Nicholas Joseph, '15


Nicholas Joseph, '15





Nicholas Joseph was born and raised in Brooklyn, New York. Immediately after graduating high school, he joined the Marine Corps. After completing 4 years and achieving the rank of a Sargent, with an honorable discharge, he decided to pursue his education. Nicholas Joseph received an Associate of Arts degree at Seminole State College and transferred to UCF to pursue a Bachelor's Degree in Psychology. Currently, Nicholas is a peer educator at the Wellness and Health Promotion Services, a Research Assistant for the UCF Resources and Empowerment Project (REP) and a Research Assistant for Psychophysiology of Mental Illness Laboratory. His passion for treating Schizophrenic patients has led to his involvement in becoming a Guardian Advocate for the Mental Health Association of Central Florida. Nicholas currently conducts research on Schizophrenia, Bipolar, and Schizoid type disorders with Dr. Jeffrey Bedwell. His future research interests consist of trying to solve the gap between schizophrenia disorder and the communities' understanding of its stigma. He plans to obtain a Ph.D in Clinical Psychology, as well as teach students at the college level.

Faculty Mentor

Jeffrey S. Bedwell

Undergraduate Major


Future Plans

Ph.D. in Clinical Psychology


Facial Emotion Recognition & Big Five Personality Traits In Individuals With Psychotic Disorders Conducted at the University of Central Florida and Honors in the Major Mentor: Dr. Jeffrey Bedwell, Department of Psychology, University of Central Florida Abstract: Deficits in distinguishing facial information have been linked to poor communication and functional outcomes. Past research regarding individuals with schizophrenia have suggested that these individuals, when distinguishing facial information, focus more on the mouth and nose region and less on the eye region, and also require more facial information. This current research utilizes individuals with psychosis, Five Factor Model personality traits and facial recognition to better understand underlying causes of individuals with disorders with psychosis.

Summer Research

The Impact of Subtle and Blatant Stereotype Threat on Heart Rate Variability Conducted at The Ohio State University as part of the Summer Research Opportunities Program and the McNair Scholars Program Mentor: Dewayne Williams, M.S., Julian Thayer, Ph.D. Julian Koenig, Ph.D. Department of Clinical Psychology,The Ohio State University. Abstract: Stereotypes are widely held beliefs or assumptions about groups of people. Stereotypes have a great impact on the way people behave and even how they might treat other individuals. Stereotype threat (ST) occurs when negative stereotypes associated with a particular group are made salient by cues in the environment. Multiple lines of evidence suggest that ST has a detrimental impact on a wide variety of domains including academic performance and mental health, especially in ethnic minorities. Although some studies have suggested that ST may contribute to poorer physical health in minority individuals, few have directly investigated this claim. The present study explores the effects of ST on heart rate variability (HRV), a marker of cardiovascular function and overall health. HRV has been known to measure deficits of underlying health. Lower HRV is associated with negative health. Thus far, 67 participants (both minority and non-minority) were randomly assigned to one of three experimental priming conditions in which they received either implied but not directly mentioned (implicit), bluntly mentioned (explicit), or not at all (control condition) ST, prior to completing the Simon Effect Task. The task consists of an image of two boxes and an image of an arrow which will point to a specific box and then a dot will be presented in one of the boxes. The participant will have to distinguish in what box the dot is presented. HRV is continuously measured before the priming (baseline) phase of 5 minutes, during the completion of the Simon Effect task and during a rest period (recovery) of 5 minutes. However, to achieve adequate power, an additional 56 participants will be recruited for this study. Prior research suggests that minority participants in the implicit ST, but not the explicit ST condition, exhibits lower HRV following the completion of the task compared to minorities in the control group. Additionally, data suggests that minorities should exhibit lower HRV than non-minorities in the implicit ST group only. The current study will explore ST's effects on HRV. HRV may serve as a psychophysiological mechanism linking ST and health within the minority population.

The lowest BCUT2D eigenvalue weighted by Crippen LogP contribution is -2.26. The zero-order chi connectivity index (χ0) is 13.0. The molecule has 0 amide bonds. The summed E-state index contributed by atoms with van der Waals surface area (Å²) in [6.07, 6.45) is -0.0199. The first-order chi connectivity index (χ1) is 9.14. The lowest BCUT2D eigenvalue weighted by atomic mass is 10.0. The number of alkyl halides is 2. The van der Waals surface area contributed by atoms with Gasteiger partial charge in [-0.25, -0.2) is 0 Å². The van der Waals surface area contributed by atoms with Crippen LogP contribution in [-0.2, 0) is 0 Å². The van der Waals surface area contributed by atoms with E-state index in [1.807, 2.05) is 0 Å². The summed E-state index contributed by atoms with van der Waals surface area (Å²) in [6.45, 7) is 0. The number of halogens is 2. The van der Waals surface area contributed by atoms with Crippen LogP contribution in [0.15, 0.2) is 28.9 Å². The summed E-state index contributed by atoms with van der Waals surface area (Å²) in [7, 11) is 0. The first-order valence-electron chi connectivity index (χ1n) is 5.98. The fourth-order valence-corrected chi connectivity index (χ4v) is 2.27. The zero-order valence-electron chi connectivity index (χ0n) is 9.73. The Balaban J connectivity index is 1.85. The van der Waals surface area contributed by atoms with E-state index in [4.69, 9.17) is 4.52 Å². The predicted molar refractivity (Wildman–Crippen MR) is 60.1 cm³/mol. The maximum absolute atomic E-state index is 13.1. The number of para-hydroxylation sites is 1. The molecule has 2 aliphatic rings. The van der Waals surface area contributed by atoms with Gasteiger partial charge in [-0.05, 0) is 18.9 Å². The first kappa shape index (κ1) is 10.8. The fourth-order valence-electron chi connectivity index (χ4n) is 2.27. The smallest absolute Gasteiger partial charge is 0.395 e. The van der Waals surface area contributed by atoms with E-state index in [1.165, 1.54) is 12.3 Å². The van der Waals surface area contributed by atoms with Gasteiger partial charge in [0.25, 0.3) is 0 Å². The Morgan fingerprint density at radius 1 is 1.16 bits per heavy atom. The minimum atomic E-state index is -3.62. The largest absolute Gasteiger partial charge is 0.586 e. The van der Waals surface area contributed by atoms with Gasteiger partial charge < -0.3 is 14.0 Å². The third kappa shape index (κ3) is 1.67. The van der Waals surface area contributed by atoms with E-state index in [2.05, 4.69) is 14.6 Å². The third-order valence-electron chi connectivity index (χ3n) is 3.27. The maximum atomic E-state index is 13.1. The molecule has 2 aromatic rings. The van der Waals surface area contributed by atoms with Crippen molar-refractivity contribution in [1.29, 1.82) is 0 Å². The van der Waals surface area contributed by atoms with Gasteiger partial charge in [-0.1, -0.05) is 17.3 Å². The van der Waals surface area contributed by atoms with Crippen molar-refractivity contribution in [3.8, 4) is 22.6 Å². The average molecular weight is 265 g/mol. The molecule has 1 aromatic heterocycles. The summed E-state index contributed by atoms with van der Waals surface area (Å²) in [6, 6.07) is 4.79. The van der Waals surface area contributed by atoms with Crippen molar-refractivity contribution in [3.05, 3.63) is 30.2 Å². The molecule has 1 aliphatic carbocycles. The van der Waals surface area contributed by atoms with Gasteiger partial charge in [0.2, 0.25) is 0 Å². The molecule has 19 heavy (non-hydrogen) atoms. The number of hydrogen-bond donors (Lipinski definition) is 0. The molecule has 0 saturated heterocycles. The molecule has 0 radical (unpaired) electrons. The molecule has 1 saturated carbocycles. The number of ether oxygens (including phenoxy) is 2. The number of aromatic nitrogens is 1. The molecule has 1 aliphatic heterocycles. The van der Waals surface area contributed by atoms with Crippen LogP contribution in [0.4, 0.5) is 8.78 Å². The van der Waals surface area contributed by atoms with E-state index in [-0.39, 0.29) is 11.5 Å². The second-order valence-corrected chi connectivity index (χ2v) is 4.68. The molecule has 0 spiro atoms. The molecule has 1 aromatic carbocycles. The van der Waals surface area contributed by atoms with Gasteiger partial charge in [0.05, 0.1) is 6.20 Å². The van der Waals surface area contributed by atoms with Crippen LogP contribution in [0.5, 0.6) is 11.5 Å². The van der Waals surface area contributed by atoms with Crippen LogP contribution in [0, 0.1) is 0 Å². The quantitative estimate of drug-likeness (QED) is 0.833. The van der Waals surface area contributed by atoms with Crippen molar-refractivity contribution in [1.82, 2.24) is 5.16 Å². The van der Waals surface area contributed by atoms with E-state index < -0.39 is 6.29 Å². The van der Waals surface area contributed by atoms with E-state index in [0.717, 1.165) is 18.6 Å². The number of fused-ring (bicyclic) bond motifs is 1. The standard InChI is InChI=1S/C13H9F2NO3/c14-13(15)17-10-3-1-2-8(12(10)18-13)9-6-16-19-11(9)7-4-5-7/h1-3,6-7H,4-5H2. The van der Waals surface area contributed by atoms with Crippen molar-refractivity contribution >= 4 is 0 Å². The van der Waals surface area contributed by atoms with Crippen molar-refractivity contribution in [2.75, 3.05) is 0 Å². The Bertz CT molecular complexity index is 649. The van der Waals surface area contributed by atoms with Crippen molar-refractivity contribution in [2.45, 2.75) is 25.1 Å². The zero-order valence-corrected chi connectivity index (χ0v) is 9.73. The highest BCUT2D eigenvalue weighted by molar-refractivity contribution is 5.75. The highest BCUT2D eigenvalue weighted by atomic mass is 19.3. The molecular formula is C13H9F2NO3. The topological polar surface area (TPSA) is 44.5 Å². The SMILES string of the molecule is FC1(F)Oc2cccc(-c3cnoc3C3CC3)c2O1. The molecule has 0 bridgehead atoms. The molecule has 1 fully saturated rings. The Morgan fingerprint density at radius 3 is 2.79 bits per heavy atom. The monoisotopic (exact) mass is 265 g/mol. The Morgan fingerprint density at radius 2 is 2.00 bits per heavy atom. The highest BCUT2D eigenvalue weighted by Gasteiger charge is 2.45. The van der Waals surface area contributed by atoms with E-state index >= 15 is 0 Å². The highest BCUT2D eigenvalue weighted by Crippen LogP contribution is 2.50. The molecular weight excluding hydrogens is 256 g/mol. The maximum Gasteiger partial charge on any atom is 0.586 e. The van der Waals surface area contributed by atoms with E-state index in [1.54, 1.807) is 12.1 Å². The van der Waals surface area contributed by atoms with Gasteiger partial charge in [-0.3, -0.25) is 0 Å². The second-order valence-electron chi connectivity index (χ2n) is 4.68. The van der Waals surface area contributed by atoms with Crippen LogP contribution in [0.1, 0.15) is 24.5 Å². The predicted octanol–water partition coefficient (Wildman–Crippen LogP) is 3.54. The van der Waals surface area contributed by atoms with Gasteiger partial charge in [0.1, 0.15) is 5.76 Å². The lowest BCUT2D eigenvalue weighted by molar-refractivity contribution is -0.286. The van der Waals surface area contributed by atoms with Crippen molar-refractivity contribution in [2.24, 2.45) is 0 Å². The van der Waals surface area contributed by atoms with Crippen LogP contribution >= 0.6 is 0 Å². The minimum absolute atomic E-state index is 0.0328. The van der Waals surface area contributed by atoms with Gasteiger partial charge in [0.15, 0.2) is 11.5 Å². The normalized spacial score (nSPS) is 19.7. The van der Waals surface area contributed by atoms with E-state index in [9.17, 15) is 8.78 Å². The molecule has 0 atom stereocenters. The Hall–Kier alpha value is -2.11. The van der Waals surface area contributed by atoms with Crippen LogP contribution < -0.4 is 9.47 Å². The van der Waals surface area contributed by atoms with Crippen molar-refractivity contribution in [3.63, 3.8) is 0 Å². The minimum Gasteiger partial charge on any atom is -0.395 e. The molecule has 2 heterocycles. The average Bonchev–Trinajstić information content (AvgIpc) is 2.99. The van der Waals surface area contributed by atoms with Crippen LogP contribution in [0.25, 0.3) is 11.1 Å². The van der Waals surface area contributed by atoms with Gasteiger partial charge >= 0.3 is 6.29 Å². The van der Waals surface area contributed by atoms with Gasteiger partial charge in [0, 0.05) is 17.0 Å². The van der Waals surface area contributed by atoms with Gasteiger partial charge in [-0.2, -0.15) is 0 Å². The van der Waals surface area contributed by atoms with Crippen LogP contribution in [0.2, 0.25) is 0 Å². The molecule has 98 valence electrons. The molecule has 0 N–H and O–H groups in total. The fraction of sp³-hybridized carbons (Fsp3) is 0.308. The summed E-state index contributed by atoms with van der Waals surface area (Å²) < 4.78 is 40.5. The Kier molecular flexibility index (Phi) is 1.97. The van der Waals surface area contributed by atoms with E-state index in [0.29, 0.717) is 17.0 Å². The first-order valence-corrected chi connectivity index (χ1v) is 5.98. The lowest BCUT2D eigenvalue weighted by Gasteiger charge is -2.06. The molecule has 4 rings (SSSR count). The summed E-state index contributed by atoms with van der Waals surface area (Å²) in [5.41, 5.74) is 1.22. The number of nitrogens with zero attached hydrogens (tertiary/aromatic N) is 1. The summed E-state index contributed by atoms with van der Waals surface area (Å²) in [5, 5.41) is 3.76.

Summer Research Institution

Ohio State University


Clinical Psychology

Nicholas Joseph, '15